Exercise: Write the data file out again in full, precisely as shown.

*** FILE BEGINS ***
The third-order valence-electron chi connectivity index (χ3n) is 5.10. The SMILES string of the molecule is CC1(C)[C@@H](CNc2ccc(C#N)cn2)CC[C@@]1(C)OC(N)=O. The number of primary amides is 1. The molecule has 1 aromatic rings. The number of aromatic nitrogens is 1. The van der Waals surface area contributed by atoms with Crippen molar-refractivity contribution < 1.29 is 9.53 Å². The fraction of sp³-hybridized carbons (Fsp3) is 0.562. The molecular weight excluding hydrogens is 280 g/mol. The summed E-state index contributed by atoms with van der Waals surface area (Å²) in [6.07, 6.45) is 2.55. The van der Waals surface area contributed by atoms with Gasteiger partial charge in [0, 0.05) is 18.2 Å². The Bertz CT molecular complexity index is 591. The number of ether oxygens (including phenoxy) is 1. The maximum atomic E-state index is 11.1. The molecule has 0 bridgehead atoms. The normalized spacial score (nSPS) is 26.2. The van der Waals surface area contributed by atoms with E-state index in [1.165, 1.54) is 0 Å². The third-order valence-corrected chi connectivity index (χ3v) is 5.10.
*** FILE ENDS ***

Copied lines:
The third-order valence-electron chi connectivity index (χ3n) is 5.10. The SMILES string of the molecule is CC1(C)[C@@H](CNc2ccc(C#N)cn2)CC[C@@]1(C)OC(N)=O. The number of primary amides is 1. The molecule has 1 aromatic rings. The number of aromatic nitrogens is 1. The van der Waals surface area contributed by atoms with Crippen molar-refractivity contribution < 1.29 is 9.53 Å². The fraction of sp³-hybridized carbons (Fsp3) is 0.562. The molecular weight excluding hydrogens is 280 g/mol. The summed E-state index contributed by atoms with van der Waals surface area (Å²) in [6.07, 6.45) is 2.55. The van der Waals surface area contributed by atoms with Gasteiger partial charge in [0, 0.05) is 18.2 Å². The Bertz CT molecular complexity index is 591. The number of ether oxygens (including phenoxy) is 1. The maximum atomic E-state index is 11.1. The molecule has 0 bridgehead atoms. The normalized spacial score (nSPS) is 26.2. The van der Waals surface area contributed by atoms with E-state index in [1.165, 1.54) is 0 Å². The third-order valence-corrected chi connectivity index (χ3v) is 5.10.